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I drew the pencil sketch of me, above, just to capture that particular smile. But look at my smile and then look at the mourning dove's smile. Hers is so much better. Oh, drat. My son asked me what app I used for the drawing: a No. 2 pencil, a piece of paper, and a mirror.
The dove built her nest in my carport. She grew to trust me, so I could come close and take pictures. This was her good year. Her nestlings learned to fly, and she, her mate, and both baby birds flew off, healthy. The following year, she was back. She had two eggs, ready to hatch, when I saw our neighbor's big, fat, very old cat pounce out of the bushes. He grabbed something by the neck, and then walked proudly back to his lair. I hoped his victim wasn't her. But shortly after, her mate stood a foot away from the nest and mourned. He shouted "koo kurikoo koo koo" over and over again, as loud as he could, for eighteen hours straight. Then he flew off. One year later, he was back. Again he stood one foot away from the nest, and he shouted "koo kurikoo koo koo," this time for four hours. Then he left and we never saw him again.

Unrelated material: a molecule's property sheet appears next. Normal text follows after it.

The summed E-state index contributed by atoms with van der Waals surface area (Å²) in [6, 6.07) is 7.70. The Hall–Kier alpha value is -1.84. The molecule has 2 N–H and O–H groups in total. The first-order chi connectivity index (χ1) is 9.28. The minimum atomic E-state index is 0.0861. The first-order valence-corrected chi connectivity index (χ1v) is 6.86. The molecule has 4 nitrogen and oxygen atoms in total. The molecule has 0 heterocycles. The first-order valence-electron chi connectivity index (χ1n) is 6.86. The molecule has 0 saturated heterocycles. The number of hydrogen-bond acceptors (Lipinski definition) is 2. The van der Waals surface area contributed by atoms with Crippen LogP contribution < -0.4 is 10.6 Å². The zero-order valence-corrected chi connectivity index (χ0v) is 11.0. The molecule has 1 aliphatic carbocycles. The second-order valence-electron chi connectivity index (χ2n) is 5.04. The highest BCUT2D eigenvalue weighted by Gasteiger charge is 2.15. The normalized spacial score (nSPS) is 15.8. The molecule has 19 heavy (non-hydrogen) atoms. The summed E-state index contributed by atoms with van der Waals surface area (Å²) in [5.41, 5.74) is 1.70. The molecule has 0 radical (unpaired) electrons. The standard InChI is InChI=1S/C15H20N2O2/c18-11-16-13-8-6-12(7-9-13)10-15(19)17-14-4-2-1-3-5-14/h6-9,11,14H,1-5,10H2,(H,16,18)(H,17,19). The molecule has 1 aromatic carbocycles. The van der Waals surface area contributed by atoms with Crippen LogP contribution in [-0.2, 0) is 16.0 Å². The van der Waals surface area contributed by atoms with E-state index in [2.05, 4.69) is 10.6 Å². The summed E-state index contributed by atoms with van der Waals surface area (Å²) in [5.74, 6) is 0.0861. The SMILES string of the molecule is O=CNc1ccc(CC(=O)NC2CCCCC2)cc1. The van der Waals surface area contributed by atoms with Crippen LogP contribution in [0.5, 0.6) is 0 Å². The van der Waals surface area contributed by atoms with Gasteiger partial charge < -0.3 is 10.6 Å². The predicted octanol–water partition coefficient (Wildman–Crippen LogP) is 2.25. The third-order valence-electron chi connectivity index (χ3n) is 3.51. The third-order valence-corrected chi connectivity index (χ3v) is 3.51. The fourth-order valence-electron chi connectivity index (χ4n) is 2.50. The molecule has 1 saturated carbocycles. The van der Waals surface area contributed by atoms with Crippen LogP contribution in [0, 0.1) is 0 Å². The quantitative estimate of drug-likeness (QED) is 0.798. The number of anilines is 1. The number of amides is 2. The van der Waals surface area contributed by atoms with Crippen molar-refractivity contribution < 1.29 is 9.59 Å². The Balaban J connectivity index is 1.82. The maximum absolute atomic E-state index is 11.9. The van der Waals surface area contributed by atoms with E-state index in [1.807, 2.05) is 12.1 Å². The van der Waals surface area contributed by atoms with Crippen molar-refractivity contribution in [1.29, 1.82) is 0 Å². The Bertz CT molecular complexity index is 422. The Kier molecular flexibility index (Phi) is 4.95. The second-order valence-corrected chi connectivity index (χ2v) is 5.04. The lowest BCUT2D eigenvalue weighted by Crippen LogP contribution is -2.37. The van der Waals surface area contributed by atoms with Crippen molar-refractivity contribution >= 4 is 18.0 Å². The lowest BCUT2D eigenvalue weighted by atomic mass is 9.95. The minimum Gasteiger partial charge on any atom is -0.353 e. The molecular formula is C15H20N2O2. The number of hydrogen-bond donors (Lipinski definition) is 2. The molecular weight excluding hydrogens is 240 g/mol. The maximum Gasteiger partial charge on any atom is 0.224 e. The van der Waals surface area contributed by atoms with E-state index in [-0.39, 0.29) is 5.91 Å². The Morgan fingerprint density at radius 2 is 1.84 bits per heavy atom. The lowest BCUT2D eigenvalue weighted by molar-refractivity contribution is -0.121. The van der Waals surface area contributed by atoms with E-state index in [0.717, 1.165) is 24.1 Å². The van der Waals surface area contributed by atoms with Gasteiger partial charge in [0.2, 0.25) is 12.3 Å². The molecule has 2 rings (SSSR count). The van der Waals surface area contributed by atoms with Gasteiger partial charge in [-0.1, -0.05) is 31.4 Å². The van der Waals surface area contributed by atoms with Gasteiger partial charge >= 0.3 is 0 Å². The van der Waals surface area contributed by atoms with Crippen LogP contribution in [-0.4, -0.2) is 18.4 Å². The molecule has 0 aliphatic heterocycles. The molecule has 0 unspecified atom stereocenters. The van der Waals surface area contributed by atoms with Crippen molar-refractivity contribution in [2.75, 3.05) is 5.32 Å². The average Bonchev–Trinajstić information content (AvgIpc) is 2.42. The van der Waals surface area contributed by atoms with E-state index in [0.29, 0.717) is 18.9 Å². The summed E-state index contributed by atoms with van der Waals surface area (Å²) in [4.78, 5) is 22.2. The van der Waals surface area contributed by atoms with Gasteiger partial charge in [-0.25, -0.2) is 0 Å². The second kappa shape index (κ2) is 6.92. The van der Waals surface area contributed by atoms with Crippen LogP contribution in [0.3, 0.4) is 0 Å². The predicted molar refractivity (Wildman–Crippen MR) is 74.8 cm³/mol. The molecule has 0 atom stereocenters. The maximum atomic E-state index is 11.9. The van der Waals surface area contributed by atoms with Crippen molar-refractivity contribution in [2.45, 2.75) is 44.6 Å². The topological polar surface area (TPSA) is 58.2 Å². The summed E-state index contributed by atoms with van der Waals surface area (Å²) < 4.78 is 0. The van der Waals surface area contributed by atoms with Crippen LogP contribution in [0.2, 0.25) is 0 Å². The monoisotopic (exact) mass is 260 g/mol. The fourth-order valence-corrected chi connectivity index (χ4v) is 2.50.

I've been writing fiction since I was seven. While still in elementary school, I read a children's science magazine that described Roger Ravelle's thoughts on global warming. He was Al Gore's professor. Many years later, I decided that we all should use the best skills we have to fight global warming. I'm a skilled novelist, so I'm writing a global warming novel. I named it after the dove who came into my life to mourn this beautiful, smiling mother bird.